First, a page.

The First Tier Tribunal (FTT) has found in Ames v HMRC Commissioners  UKFTT 0337 (TC) that a taxpayer who did not make a claim for Enterprise Investment Scheme (EIS) income tax relief exemption in relation to his shares in a company was consequently unable later to claim the much more valuable capital gains tax (CGT) exemption when those shares were sold.
Various Human Rights Act arguments were (somewhat predictably) rejected.
Skventure UK Limited was a company concerned with indoor skydiving experiences. Owing to personal circumstances and internal disagreements, Mr Ames stopped working for the company in April 2005 having invested £50,000 in shares before he left. In the years following his departure the company prospered and in June 2011, he sold his shares for £333,200. He did not include his gain of £272,540 in his self-assessment, believing there to be no capital gains tax on disposal.
HMRC soon opened an enquiry and amended Mr Ames' self-assessment return to include the gain, on the basis that a claim of EIS income tax relief is a necessary pre-condition CGT exemption. The taxpayer had made no such EIS income tax relief claim, having had no taxable income in the relevant year. His late claim for such relief was not permitted, HMRC failing to be satisfied he had a reasonable excuse.
In considering his appeal the FTT considered whether the relevant pieces of legislation, namely the Taxation of Chargeable Gains Act 1992 (TCGA) and Income and Corporation Taxes Act 1998 (ICTA), were being given the effect Parliament intended. The taxpayer attempted to argue that the legislation was not being given that effect, pointing to a later-introduced provision of TCGA (s150A(3)(c)) that enabled an individual to obtain full capital gains tax exemption on disposal, despite having insufficient tax to utilise all his EIS relief. In spite of his argument, the FTT emphasised that the November 1994 Budget Press Release justified the introduction of s150A(3)(c) so that ‘the capital gains tax exemption will not be restricted where an investor has insufficient income tax liability to make full use of the relief’, and had not been introduced so that the capital gains tax exemption could be claimed by somebody with eligible shares who did not use the relief. The FTT made clear that the taxpayer’s lack of a claim for EIS relief and lack of a reduction in income tax attributable to his shares were fatal to his argument.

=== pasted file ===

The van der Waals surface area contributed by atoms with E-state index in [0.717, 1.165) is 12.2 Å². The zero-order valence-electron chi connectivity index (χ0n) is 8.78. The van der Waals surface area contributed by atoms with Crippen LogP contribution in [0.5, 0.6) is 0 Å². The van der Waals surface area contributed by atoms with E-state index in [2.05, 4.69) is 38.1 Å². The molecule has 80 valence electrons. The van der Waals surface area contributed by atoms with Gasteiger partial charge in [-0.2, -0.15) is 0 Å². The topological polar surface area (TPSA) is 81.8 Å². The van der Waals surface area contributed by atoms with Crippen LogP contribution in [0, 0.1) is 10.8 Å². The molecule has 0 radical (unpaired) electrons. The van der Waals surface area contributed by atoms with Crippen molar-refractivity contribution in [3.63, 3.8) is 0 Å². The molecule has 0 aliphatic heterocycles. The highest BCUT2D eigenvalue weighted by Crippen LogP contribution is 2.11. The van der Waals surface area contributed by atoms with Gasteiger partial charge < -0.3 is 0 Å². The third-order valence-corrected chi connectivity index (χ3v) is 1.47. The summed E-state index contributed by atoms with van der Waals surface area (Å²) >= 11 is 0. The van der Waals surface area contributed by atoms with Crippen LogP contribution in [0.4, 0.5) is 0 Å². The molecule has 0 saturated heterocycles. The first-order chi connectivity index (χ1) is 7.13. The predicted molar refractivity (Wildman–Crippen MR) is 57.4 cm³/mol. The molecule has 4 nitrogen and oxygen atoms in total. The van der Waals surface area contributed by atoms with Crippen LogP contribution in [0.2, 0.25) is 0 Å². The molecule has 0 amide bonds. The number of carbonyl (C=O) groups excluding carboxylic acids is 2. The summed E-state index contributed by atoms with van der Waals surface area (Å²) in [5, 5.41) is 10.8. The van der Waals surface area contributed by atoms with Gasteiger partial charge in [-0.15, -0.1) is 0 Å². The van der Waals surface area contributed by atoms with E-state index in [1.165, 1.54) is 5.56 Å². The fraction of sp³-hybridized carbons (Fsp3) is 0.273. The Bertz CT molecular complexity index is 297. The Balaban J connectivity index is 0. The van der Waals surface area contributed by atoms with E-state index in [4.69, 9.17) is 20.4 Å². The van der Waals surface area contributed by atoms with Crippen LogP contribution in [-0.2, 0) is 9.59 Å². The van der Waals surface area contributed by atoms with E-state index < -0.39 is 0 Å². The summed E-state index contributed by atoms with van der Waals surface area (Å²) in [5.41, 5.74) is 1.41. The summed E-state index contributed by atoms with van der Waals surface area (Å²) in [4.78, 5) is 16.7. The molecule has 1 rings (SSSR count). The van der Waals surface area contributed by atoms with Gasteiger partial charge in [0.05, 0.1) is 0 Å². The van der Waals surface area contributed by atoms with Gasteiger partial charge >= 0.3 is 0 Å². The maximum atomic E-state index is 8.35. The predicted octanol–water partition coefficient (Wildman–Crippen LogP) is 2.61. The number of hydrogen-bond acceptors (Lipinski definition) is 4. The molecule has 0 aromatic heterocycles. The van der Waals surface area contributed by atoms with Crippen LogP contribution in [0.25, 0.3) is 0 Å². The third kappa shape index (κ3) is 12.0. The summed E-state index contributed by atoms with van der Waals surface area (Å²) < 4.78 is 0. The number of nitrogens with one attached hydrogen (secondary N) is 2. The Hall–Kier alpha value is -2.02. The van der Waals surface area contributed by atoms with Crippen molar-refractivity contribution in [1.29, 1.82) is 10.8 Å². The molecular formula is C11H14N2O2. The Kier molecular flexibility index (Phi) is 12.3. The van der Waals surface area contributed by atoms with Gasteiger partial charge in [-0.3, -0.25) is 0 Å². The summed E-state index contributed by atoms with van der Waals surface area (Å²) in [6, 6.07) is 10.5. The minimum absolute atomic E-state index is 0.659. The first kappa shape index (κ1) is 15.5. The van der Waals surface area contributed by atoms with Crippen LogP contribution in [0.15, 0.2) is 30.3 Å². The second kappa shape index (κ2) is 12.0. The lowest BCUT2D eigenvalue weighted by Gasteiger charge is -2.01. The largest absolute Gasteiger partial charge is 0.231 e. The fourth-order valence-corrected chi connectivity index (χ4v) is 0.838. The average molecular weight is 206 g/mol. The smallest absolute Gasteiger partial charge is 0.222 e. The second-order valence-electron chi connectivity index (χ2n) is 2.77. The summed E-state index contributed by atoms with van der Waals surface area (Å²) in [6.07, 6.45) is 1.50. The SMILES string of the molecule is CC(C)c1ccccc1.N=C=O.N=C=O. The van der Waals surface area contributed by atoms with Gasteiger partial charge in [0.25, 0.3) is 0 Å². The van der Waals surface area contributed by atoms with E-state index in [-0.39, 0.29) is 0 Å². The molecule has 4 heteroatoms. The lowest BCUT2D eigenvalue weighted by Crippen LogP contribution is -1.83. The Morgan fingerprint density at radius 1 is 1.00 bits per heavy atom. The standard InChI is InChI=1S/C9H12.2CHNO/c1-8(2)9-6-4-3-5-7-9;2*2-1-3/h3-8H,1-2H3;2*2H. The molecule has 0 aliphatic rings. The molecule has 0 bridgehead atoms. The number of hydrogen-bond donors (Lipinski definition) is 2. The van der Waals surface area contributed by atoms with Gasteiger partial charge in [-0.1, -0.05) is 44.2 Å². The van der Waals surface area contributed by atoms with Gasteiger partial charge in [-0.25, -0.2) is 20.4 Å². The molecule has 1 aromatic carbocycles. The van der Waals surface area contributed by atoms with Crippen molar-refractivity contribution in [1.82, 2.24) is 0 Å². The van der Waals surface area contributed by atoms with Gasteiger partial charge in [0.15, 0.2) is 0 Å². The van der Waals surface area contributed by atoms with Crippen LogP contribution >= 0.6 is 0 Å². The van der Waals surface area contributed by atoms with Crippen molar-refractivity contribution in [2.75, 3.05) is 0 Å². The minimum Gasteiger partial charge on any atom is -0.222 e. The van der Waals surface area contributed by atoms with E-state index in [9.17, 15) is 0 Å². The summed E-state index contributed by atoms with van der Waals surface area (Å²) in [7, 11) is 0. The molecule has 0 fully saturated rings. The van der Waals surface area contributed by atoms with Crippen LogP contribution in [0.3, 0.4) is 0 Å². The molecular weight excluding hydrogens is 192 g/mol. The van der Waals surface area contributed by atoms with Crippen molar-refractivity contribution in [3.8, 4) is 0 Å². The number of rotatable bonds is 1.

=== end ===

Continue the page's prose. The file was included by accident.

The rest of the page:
Despite neither party raising the issue, the FTT clarified the taxpayer’s situation with regard to human rights. Holding that Article 1 of the First Protocol (A1P1) was applicable in such cases, the FTT considered relevant case law and concluded that when primary legislation is in question, the effect of that legislation must be greatly disproportionate to the legitimate aim its existence pursues for a taxpayer to succeed in these circumstances. In this case, the FTT held this threshold to be far from satisfied, casting doubt over the utility of human rights claims in this area by noting the wide margin of appreciation given to ECHR states with regard to taxation.
Further accepting that the FTT had no jurisdiction to allow a late claim or grant a right of appeal against HMRC’s refusal to allow such a claim, the FTT concluded that the taxpayer’s only remedy would be judicial review of HMRC’s decision. The FTT did consider whether section 118(2) of the Taxes Management Act 1970 might allow a late claim on the basis of reasonable excuse, but to the taxpayer’s disappointment was unable to interpret the legislation accordingly.
In the words of the FTT, the explicit requirement of ICTA that an individual makes a timeous claim meant that, EIS relief not being automatic, the taxpayer’s failure to make such a claim was ‘the end of the matter’.
The outcome of this case was somewhat predictable on both grounds. It does serve to highlight, however, the need to make EIS claims (even if no income tax is at stake).
While readers of the tabloid press might assume that the Human Rights Act routinely overturns UK laws, nothing could be further from the truth in tax matters. The state is given a "wide margin of appreciation" when it comes to tax and it is very rare indeed for Human Rights' challenges to succeed.